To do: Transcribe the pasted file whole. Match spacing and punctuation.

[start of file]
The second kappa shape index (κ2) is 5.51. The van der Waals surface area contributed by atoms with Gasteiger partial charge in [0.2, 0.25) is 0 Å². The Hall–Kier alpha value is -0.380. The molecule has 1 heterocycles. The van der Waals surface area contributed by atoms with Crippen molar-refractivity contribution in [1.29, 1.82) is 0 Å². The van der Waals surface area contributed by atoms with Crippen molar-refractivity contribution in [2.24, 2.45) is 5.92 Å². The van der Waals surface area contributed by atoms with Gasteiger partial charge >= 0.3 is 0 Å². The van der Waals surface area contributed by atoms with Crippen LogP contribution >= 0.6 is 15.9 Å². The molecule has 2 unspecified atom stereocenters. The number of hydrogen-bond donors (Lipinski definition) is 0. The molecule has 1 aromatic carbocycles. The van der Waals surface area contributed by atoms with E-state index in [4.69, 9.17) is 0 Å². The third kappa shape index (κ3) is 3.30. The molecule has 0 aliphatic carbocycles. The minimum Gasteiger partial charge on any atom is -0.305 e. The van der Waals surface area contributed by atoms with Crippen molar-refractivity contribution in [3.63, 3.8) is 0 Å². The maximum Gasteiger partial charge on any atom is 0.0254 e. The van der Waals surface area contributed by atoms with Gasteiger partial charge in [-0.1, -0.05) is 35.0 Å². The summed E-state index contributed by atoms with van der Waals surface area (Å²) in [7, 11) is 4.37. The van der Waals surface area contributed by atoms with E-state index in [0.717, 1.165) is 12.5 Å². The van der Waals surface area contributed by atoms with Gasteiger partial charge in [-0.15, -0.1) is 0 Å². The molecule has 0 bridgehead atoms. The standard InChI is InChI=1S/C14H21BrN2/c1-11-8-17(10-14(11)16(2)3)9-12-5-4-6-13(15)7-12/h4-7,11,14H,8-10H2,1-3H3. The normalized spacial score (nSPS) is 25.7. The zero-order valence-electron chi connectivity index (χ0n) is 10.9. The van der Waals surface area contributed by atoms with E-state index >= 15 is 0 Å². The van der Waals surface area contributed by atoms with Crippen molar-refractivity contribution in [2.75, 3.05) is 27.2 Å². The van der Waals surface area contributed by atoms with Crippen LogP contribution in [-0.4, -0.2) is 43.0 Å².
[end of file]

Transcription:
The second kappa shape index (κ2) is 5.51. The van der Waals surface area contributed by atoms with Gasteiger partial charge in [0.2, 0.25) is 0 Å². The Hall–Kier alpha value is -0.380. The molecule has 1 heterocycles. The van der Waals surface area contributed by atoms with Crippen molar-refractivity contribution in [1.29, 1.82) is 0 Å². The van der Waals surface area contributed by atoms with Crippen molar-refractivity contribution in [2.24, 2.45) is 5.92 Å². The van der Waals surface area contributed by atoms with Gasteiger partial charge >= 0.3 is 0 Å². The van der Waals surface area contributed by atoms with Crippen LogP contribution >= 0.6 is 15.9 Å². The molecule has 2 unspecified atom stereocenters. The number of hydrogen-bond donors (Lipinski definition) is 0. The molecule has 1 aromatic carbocycles. The van der Waals surface area contributed by atoms with E-state index in [4.69, 9.17) is 0 Å². The third kappa shape index (κ3) is 3.30. The molecule has 0 aliphatic carbocycles. The minimum Gasteiger partial charge on any atom is -0.305 e. The van der Waals surface area contributed by atoms with Crippen molar-refractivity contribution in [3.63, 3.8) is 0 Å². The maximum Gasteiger partial charge on any atom is 0.0254 e. The van der Waals surface area contributed by atoms with Gasteiger partial charge in [-0.1, -0.05) is 35.0 Å². The summed E-state index contributed by atoms with van der Waals surface area (Å²) in [7, 11) is 4.37. The van der Waals surface area contributed by atoms with E-state index in [0.717, 1.165) is 12.5 Å². The van der Waals surface area contributed by atoms with Gasteiger partial charge in [-0.15, -0.1) is 0 Å². The molecule has 0 bridgehead atoms. The standard InChI is InChI=1S/C14H21BrN2/c1-11-8-17(10-14(11)16(2)3)9-12-5-4-6-13(15)7-12/h4-7,11,14H,8-10H2,1-3H3. The normalized spacial score (nSPS) is 25.7. The zero-order valence-electron chi connectivity index (χ0n) is 10.9. The van der Waals surface area contributed by atoms with E-state index >= 15 is 0 Å². The van der Waals surface area contributed by atoms with Crippen molar-refractivity contribution in [2.75, 3.05) is 27.2 Å². The van der Waals surface area contributed by atoms with Crippen LogP contribution in [-0.4, -0.2) is 43.0 Å².